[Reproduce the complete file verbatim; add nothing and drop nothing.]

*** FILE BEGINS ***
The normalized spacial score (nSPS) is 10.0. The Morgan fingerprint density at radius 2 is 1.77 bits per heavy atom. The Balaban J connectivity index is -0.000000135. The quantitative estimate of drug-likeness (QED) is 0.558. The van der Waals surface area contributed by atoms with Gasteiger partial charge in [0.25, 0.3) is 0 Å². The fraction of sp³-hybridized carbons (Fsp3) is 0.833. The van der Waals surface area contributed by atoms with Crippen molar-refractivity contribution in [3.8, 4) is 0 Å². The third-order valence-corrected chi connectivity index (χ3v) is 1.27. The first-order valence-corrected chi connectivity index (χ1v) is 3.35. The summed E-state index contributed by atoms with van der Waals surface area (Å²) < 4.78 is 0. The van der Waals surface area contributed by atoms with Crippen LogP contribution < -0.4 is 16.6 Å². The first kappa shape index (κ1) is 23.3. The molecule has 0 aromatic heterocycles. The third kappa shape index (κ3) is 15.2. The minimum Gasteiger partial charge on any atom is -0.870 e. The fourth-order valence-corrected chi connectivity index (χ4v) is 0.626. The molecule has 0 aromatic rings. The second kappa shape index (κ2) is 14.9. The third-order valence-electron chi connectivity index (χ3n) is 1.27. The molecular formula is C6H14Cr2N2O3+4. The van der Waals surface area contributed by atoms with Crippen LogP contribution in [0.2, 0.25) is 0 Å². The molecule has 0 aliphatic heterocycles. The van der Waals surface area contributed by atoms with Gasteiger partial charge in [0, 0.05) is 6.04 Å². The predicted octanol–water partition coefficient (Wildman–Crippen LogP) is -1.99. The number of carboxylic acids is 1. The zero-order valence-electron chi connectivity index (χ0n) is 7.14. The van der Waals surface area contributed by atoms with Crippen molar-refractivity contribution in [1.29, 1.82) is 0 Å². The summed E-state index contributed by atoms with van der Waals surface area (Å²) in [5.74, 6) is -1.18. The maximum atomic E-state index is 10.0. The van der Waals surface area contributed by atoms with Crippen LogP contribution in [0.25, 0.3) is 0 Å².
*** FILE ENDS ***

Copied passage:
The normalized spacial score (nSPS) is 10.0. The Morgan fingerprint density at radius 2 is 1.77 bits per heavy atom. The Balaban J connectivity index is -0.000000135. The quantitative estimate of drug-likeness (QED) is 0.558. The van der Waals surface area contributed by atoms with Gasteiger partial charge in [0.25, 0.3) is 0 Å². The fraction of sp³-hybridized carbons (Fsp3) is 0.833. The van der Waals surface area contributed by atoms with Crippen molar-refractivity contribution in [3.8, 4) is 0 Å². The third-order valence-corrected chi connectivity index (χ3v) is 1.27. The first-order valence-corrected chi connectivity index (χ1v) is 3.35. The summed E-state index contributed by atoms with van der Waals surface area (Å²) < 4.78 is 0. The van der Waals surface area contributed by atoms with Crippen LogP contribution < -0.4 is 16.6 Å². The first kappa shape index (κ1) is 23.3. The molecule has 0 aromatic heterocycles. The third kappa shape index (κ3) is 15.2. The minimum Gasteiger partial charge on any atom is -0.870 e. The fourth-order valence-corrected chi connectivity index (χ4v) is 0.626. The molecule has 0 aromatic rings. The second kappa shape index (κ2) is 14.9. The third-order valence-electron chi connectivity index (χ3n) is 1.27. The molecular formula is C6H14Cr2N2O3+4. The van der Waals surface area contributed by atoms with Crippen LogP contribution in [0.2, 0.25) is 0 Å². The molecule has 0 aliphatic heterocycles. The van der Waals surface area contributed by atoms with Gasteiger partial charge in [0, 0.05) is 6.04 Å². The predicted octanol–water partition coefficient (Wildman–Crippen LogP) is -1.99. The number of carboxylic acids is 1. The zero-order valence-electron chi connectivity index (χ0n) is 7.14. The van der Waals surface area contributed by atoms with Crippen molar-refractivity contribution in [1.29, 1.82) is 0 Å². The summed E-state index contributed by atoms with van der Waals surface area (Å²) in [5.74, 6) is -1.18. The maximum atomic E-state index is 10.0. The van der Waals surface area contributed by atoms with Crippen LogP contribution in [0.25, 0.3) is 0 Å².